About the Customer
Levi Strauss & Co. is a privately held American clothing company known worldwide for its Levi's brand of denim jeans. It was founded in May 1853 when German immigrant Levi Strauss came from Buttenheim, Bavaria, to San Francisco, California to open a west coast branch of his brothers' New York dry goods business. The company's corporate headquarters is located in the Levi's Plaza in San Francisco. Levi Strauss & Co. employ more than 17,000 people around the world – supporting great brands, including Levi’s®, Dockers® and Denizen®.
Scope and Challenges
Previously, Levi’s had its former SAP Hybris e-commerce platform handle order management; however, that platform wasn’t built for all of the functionality Levi’s was making it do.
For example, once a customer placed an online order, Levi’s could not view the order in its system until it shipped. That meant if a shopper placed an order, forgot to enter a coupon code and called its customer service center, Levi’s could not pull up that shopper’s order and could not help the shopper with putting in the coupon code until the order shipped.
Levi’s also had challenges managing exchanges. For example, if a shopper returned a pair of jeans and the warehouse sent her a replacement, she could do that countless times. The system wasn’t tracking the number of times a shopper did this, so the customer could keep exchanging products with no limits.
Levi’s selected the Manhattan Order Management system to resolve these issues because the vendor could integrate with Levi’s quickly, plus all of the features it wanted were bundled together in the system.
Outcome and Implications
The pressure is only higher when the brand is overhauling its backend systems. Levi’s is in year two of a five-year omnichannel overhaul project that includes changing its order management system to Manhattan’s. The goal is to have a platform that can scale globally, integrate with multiple fulfillment third-party logistic companies, be stable during peak season, alleviate payment reconciliation issues, such as exchanges, and set a foundation to expand omnichannel capabilities, such as in-store inventory and splitting orders across distribution centers. Levi’s started the project in February 2016 and is rolling out elements in different geographic regions for its Levis.com and Dockers.com brands.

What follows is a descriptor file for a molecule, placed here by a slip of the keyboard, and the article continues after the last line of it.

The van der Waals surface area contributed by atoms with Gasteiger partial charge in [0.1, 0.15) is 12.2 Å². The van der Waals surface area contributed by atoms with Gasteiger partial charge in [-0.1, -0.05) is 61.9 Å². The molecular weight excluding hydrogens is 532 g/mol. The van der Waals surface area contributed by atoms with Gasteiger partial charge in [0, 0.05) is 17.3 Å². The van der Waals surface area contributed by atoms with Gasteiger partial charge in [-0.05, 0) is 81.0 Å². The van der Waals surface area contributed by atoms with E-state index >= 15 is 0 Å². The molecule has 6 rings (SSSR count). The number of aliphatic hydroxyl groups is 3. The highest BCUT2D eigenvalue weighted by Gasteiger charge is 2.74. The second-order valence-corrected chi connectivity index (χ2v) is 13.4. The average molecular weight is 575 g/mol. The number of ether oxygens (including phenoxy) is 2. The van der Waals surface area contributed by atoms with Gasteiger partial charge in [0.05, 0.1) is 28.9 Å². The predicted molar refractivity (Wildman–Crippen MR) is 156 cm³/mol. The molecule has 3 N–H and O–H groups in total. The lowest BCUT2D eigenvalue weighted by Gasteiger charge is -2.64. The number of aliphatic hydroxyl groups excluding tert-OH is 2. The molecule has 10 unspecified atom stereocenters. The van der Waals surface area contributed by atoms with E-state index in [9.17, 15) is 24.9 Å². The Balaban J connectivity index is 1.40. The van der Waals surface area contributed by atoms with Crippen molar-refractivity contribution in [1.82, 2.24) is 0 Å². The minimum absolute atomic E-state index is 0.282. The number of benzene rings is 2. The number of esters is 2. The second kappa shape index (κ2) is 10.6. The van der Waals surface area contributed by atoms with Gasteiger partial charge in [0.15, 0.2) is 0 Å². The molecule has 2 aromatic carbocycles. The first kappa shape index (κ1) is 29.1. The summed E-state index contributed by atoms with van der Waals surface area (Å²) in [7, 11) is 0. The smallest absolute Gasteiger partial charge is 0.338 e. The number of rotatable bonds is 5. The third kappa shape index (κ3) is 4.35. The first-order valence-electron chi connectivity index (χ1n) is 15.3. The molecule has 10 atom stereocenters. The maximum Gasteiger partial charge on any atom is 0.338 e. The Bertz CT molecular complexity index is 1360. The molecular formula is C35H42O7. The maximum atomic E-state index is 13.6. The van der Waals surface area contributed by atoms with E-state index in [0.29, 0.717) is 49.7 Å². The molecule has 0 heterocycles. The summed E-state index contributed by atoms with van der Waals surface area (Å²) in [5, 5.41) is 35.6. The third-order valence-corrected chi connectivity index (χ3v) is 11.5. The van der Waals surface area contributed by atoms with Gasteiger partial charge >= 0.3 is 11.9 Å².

Because the Hybris system is no longer handling order management, Levi’s reduced the platform’s backend architecture by 15%. The website’s performance improved and its front-end servers no longer go down, he said.
For its call center, these changes are huge, Levi’s says. The time it takes agents to resolve an issue decreased by 20% in the first week of implementation. Plus, the system the agents use is faster. In particular, the search function that enables an agent has to find a shopper’s order is speedier. Better functionality decreased the average time of a customer service call by 90 seconds per call, which is a 20% reduction. Levi’s also was able to reduce the headcount of its support team.
“This is flexibility we didn’t have two years ago,” said Varun Bhambri Sr. Manager, IT E-commerce Levi Strauss & Co.
“Peak season is huge,” said Varun Bhambri Sr. Manager, IT E-commerce Levi Strauss & Co.
"Of a shopper returned a pair of jeans and the warehouse sent her a replacement, she could do that countless times. The system wasn’t tracking the number of times a shopper did this, so the customer could keep exchanging products with no limits" said Varun Bhambri Sr. Manager, IT E-commerce Levi Strauss & Co.
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